“Can we talk?”
These infamous words cause our hearts to race whether we are hearing them or saying them.
Difficult conversations are tough, and there are a multitude of fears accompanying having to confront someone about a difficult situation. Following the CARE model is one way we can have difficult conversations without surrendering our relationships or forfeiting our mental and emotional health.
The CARE model focuses on how we can deliver difficult conversations with an emphasis on being constructive, accountable, respectful, and empowering. It is important we focus on the delivery of our conversations, and strategically think and practice ways of speaking to others about difficult topics.
Below I’ve compiled some of my favorite tips from the CARE model. The list includes tips I wish I would’ve known during past difficult conversations; tips Theta members at various chapters claim are their biggest takeaways from the model; and tips that are a constant reminder that it takes time and practice to be comfortable with confrontation.
- Consider if you are the right person to be having this difficult conversation in the first place.
- Allow yourself to feel your emotions deeply and to the fullest extent alone before addressing a difficult topic with anyone else.
- Use “I” statements: You want to take ownership over your feelings and emotions instead of blaming them on others. For example, “I felt embarrassed the other night when this story was brought up in front of our friends,” instead of saying, “You embarrassed me the other night when you brought up that story in front of our friends.”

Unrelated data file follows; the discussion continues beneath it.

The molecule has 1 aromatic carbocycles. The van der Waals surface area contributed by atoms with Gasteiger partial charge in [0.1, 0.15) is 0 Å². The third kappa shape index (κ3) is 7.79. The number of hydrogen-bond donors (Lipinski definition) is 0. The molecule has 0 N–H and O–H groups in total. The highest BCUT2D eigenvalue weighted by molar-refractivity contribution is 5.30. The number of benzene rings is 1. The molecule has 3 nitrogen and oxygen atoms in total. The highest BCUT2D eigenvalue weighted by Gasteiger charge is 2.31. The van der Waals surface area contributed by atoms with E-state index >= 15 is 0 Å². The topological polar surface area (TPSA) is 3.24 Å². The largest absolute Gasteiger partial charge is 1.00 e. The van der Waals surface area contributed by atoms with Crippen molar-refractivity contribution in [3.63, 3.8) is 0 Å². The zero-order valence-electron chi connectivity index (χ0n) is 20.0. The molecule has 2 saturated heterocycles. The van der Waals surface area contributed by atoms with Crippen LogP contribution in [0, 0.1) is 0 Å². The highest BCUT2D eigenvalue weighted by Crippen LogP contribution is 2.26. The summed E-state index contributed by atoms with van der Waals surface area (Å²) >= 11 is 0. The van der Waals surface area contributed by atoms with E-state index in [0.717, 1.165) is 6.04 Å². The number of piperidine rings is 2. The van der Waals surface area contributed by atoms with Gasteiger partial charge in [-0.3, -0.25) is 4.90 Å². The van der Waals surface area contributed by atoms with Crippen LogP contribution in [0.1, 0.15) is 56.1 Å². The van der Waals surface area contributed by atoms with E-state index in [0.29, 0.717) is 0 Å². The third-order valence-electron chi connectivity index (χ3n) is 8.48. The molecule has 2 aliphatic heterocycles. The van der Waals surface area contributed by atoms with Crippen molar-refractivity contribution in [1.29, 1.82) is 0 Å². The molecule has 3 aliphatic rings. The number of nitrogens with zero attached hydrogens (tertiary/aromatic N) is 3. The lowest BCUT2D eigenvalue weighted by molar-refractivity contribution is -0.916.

- Difficult conversations are the root of all accountabilities. It is important to hold others accountable for their actions, but in order to do so we want to set agreements instead of expectations. An agreement is an accountability measure where both parties give their input and decide on what is best, whereas an expectation is a standard set by one person without the input of the other.
- One way we can practice being respectful is by following the Three-Second Rule, which says we should wait three seconds in between one person finishing their thought and the next person responding. This helps us actively listen, prevents us from interrupting others, and gives others space to elaborate.
- In order to be empowering, we need to remember our purpose in having the difficult conversation, and that purpose is an investment in the person we are confronting. Oftentimes, we can get so wrapped up in a messy situation that we group the person’s character with their mistakes. In order to empower others, we need to recognize that a mistake is simply that, give others room to grow, and remember a person’s character is not defined by their lowest moments.
We all experience difficult and uncomfortable conversations, but we must remember that being vulnerable during these times is a strength. Have the difficult conversations, but make sure you do it with care.